The Playgoer: REVIEW: Hamlet (Public Theatre)

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Sunday, June 22, 2008

REVIEW: Hamlet (Public Theatre)

Stuhlbarg as Hamlet.
photo: Sara Krulwich

Hamlet

starring Michael Stuhlbarg, Sam Waterston, Lauren Ambrose, Andre Braugher
directed by Oskar Eustis

Delacorte Theatre, Central Park
through June 29
tickets free, at the
Delacorte or via online lottery

After years of misfire celebrity stunt-casting, irrelevant scenic “spectaculars,” and half-hearted updating gimmicks, would you understand me if I said how refreshing it is to see a Public Theatre Shakespeare in the Park production that actually felt like seeing a serious production of…Shakespeare? The (so far) much-maligned Hamlet currently at the Central Park Delacorte certainly has problems—but they are by and large the failings that curse most Hamlet productions: a weak Gertrude and Claudius, an interminable Act IV, a general petering out of everyone’s energy by the end. But these flaws, as I said, are common—in fact, so common I’m beginning to wonder if they’re built into the play itself.

But if there’s one thing director Oskar Eustis got right, it’s the most important thing—he got the right Hamlet. Or at least the right Hamlet for this production. If Eustis’ staging and conceptualization of the play is less dynamic, less visually dazzling, and, yes, longer than others, these qualities suit the quiet, thoughtful sensibility of his star, Michael Stuhlbarg.

I remember a directing mentor of mine once declaring, “You have to decide who is your Hamlet? Is he a warrior? A lover? A manic depressive?” Well Eustis and Stuhlbarg remind us of one key identity of the characters’ that so often gets lost in legend: Hamlet the Scholar. Or, dare I say: the nerd?

When you think about it, casting Hamlet as a swashbuckling traditional leading-man (what I’ll call the Olivier/Mel Gibson/Liev Schreiber route) goes against some key plot points of the play. After all, if he were such a brave he-man from the get-go, wouldn’t he just take down Claudius by Act II and spare us all another two hours? Sure there’s all that “conscience” talk, but when the man before us seems more concerned with his profile and pecs than the judgment upon his soul, these are just “words, words, words.” While an actor like Kevin Kline (who essayed the part twice at the Public) was as capable as any at combining both personality types, in general the leading man type is generally pretty unconvincing as the poet-philosopher cursed by “the pale cast of thought” who’s always “thinking too precisely on the event.” When Ophelia swoons over his madness, it is not to his bravery or physical prowess she appeals but “what a noble mind is here o’erthrown.”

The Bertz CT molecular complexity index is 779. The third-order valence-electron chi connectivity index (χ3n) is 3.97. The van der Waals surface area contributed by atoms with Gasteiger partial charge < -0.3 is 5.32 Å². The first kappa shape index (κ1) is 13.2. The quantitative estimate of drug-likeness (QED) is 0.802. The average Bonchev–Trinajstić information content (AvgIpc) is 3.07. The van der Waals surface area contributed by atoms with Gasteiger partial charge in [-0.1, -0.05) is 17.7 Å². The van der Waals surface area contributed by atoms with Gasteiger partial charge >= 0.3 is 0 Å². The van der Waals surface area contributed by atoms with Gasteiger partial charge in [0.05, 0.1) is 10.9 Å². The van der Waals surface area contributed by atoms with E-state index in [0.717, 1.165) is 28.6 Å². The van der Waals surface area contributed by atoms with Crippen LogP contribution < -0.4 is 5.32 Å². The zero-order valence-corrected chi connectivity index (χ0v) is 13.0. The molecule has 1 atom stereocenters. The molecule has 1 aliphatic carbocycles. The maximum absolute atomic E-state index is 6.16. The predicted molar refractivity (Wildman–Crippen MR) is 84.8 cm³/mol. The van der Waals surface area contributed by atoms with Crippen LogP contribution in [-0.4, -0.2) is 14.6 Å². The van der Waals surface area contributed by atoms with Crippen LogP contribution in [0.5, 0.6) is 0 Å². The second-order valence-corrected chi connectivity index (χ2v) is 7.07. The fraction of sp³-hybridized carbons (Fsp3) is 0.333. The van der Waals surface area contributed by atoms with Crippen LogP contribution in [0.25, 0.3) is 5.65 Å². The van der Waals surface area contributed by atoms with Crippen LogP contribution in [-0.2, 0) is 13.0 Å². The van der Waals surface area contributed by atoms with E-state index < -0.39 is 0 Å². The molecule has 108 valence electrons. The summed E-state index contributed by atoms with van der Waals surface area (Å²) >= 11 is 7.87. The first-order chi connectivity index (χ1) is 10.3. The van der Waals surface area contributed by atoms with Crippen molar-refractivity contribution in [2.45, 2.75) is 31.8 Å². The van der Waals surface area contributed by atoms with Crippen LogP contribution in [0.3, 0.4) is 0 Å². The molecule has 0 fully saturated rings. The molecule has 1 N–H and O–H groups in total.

That Stuhlbarg—a Juilliard grad who played Richard II at the Public at 25—has a fine classical instrument and impressive verse-speaking skills no one has denied. Cast so effectively recently as the younger brother in Pillowman and the priggish idealist in The Voysey Inheritance—he has also carved out a unique niche on the New York stage for “loveable loser” roles. (Or at least these performances finally gained him overdue recognition above 14th Street.) But these very qualities are probably what will make his Hamlet hard to swallow for many. His is very much an anti-heroic performance, both in the sense of rebutting a certain clich├ęd style of playing Hamlet, but also in playing him as anti-hero—a boyish prince of 30 (and even at 39, Stuhlbarg remains quite boyish), who’s been called away from his true love—school—to the much more difficult task of what is effectively resolving a family inheritance dispute. (Any allusion here to August: Osage County is purely accidental.) The compelling drama of Stuhlbarg’s Hamlet is that of watching an unlikely hero tackle a task that at first seems beyond his abilities. In short, never before has the line, “The time is out of joint. O cursed spite/ that ever I was born to set it right,” landed so movingly. Not as a testosterone-driven rallying cry, but almost a prayer, with not a little trepidation and disbelief. (And even a hint of “What, me???”)